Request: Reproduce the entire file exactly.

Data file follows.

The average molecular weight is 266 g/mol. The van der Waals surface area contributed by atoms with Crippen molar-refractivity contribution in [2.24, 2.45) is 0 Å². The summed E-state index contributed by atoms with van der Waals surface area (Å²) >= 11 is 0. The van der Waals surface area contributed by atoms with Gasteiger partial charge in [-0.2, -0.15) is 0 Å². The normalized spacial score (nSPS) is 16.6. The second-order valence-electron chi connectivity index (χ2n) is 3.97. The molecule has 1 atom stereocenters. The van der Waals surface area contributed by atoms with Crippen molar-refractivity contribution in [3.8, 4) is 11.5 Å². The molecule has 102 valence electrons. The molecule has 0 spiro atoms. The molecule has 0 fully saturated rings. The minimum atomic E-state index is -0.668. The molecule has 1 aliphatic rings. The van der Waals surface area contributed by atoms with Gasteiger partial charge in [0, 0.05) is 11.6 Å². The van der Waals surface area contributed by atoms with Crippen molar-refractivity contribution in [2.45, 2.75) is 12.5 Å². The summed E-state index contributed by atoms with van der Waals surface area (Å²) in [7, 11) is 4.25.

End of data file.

The average molecular weight is 266 g/mol. The van der Waals surface area contributed by atoms with Crippen molar-refractivity contribution in [2.24, 2.45) is 0 Å². The summed E-state index contributed by atoms with van der Waals surface area (Å²) >= 11 is 0. The van der Waals surface area contributed by atoms with Gasteiger partial charge in [-0.2, -0.15) is 0 Å². The normalized spacial score (nSPS) is 16.6. The second-order valence-electron chi connectivity index (χ2n) is 3.97. The molecule has 1 atom stereocenters. The van der Waals surface area contributed by atoms with Crippen molar-refractivity contribution in [3.8, 4) is 11.5 Å². The molecule has 102 valence electrons. The molecule has 0 spiro atoms. The molecule has 0 fully saturated rings. The minimum atomic E-state index is -0.668. The molecule has 1 aliphatic rings. The van der Waals surface area contributed by atoms with Gasteiger partial charge in [0, 0.05) is 11.6 Å². The van der Waals surface area contributed by atoms with Crippen molar-refractivity contribution in [2.45, 2.75) is 12.5 Å². The summed E-state index contributed by atoms with van der Waals surface area (Å²) in [7, 11) is 4.25.